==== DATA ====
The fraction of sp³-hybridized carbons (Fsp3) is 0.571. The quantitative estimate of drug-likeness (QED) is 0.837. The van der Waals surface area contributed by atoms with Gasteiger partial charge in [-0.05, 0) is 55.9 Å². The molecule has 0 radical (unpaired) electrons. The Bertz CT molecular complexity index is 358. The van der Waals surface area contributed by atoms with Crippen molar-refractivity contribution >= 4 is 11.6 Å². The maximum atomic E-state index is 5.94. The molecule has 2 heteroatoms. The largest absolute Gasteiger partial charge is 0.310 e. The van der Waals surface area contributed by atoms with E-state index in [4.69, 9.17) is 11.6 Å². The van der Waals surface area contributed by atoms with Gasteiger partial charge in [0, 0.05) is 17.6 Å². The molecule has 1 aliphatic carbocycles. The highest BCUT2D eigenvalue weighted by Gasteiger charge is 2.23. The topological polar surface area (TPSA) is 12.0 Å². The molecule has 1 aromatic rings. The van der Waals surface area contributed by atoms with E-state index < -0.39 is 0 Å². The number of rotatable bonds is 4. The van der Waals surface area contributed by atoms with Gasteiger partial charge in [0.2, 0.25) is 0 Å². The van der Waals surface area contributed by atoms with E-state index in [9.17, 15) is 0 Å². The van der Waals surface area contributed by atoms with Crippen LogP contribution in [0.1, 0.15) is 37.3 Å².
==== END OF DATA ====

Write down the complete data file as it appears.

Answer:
The fraction of sp³-hybridized carbons (Fsp3) is 0.571. The quantitative estimate of drug-likeness (QED) is 0.837. The van der Waals surface area contributed by atoms with Gasteiger partial charge in [-0.05, 0) is 55.9 Å². The molecule has 0 radical (unpaired) electrons. The Bertz CT molecular complexity index is 358. The van der Waals surface area contributed by atoms with Crippen molar-refractivity contribution >= 4 is 11.6 Å². The maximum atomic E-state index is 5.94. The molecule has 2 heteroatoms. The largest absolute Gasteiger partial charge is 0.310 e. The van der Waals surface area contributed by atoms with E-state index in [4.69, 9.17) is 11.6 Å². The van der Waals surface area contributed by atoms with Gasteiger partial charge in [0, 0.05) is 17.6 Å². The molecule has 1 aliphatic carbocycles. The highest BCUT2D eigenvalue weighted by Gasteiger charge is 2.23. The topological polar surface area (TPSA) is 12.0 Å². The molecule has 1 aromatic rings. The van der Waals surface area contributed by atoms with E-state index < -0.39 is 0 Å². The number of rotatable bonds is 4. The van der Waals surface area contributed by atoms with Gasteiger partial charge in [0.2, 0.25) is 0 Å². The van der Waals surface area contributed by atoms with E-state index in [9.17, 15) is 0 Å². The van der Waals surface area contributed by atoms with Crippen LogP contribution in [0.1, 0.15) is 37.3 Å².